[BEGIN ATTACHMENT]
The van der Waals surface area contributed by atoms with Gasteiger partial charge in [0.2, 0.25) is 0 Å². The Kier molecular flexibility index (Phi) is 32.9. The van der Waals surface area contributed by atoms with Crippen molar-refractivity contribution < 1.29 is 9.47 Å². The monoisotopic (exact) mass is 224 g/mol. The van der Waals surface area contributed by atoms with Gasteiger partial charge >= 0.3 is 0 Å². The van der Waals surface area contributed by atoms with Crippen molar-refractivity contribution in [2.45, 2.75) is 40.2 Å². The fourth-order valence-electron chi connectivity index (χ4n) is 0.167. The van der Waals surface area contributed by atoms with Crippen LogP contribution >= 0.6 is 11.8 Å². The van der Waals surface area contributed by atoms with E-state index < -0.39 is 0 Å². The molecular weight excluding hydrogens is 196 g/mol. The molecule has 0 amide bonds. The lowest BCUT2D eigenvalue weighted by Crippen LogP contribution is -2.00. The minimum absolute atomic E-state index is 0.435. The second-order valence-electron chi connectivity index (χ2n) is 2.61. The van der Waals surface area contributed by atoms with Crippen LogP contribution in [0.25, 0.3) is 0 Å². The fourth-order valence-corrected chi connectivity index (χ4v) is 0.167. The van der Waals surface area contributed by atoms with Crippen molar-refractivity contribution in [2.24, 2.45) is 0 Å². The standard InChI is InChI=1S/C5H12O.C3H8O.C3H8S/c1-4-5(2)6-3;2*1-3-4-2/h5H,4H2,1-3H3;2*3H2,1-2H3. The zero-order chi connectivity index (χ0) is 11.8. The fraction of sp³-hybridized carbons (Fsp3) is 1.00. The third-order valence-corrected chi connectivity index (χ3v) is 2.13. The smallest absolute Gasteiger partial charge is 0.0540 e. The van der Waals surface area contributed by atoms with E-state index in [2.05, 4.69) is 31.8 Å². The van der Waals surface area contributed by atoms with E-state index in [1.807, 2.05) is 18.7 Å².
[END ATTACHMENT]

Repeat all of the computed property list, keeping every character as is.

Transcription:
The van der Waals surface area contributed by atoms with Gasteiger partial charge in [0.2, 0.25) is 0 Å². The Kier molecular flexibility index (Phi) is 32.9. The van der Waals surface area contributed by atoms with Crippen molar-refractivity contribution < 1.29 is 9.47 Å². The monoisotopic (exact) mass is 224 g/mol. The van der Waals surface area contributed by atoms with Gasteiger partial charge >= 0.3 is 0 Å². The van der Waals surface area contributed by atoms with Crippen molar-refractivity contribution in [2.45, 2.75) is 40.2 Å². The fourth-order valence-electron chi connectivity index (χ4n) is 0.167. The van der Waals surface area contributed by atoms with Crippen LogP contribution >= 0.6 is 11.8 Å². The van der Waals surface area contributed by atoms with E-state index < -0.39 is 0 Å². The molecular weight excluding hydrogens is 196 g/mol. The molecule has 0 amide bonds. The lowest BCUT2D eigenvalue weighted by Crippen LogP contribution is -2.00. The minimum absolute atomic E-state index is 0.435. The second-order valence-electron chi connectivity index (χ2n) is 2.61. The van der Waals surface area contributed by atoms with Crippen LogP contribution in [0.25, 0.3) is 0 Å². The fourth-order valence-corrected chi connectivity index (χ4v) is 0.167. The van der Waals surface area contributed by atoms with Crippen molar-refractivity contribution in [2.24, 2.45) is 0 Å². The standard InChI is InChI=1S/C5H12O.C3H8O.C3H8S/c1-4-5(2)6-3;2*1-3-4-2/h5H,4H2,1-3H3;2*3H2,1-2H3. The zero-order chi connectivity index (χ0) is 11.8. The fraction of sp³-hybridized carbons (Fsp3) is 1.00. The third-order valence-corrected chi connectivity index (χ3v) is 2.13. The smallest absolute Gasteiger partial charge is 0.0540 e. The van der Waals surface area contributed by atoms with E-state index in [2.05, 4.69) is 31.8 Å². The van der Waals surface area contributed by atoms with E-state index in [1.807, 2.05) is 18.7 Å².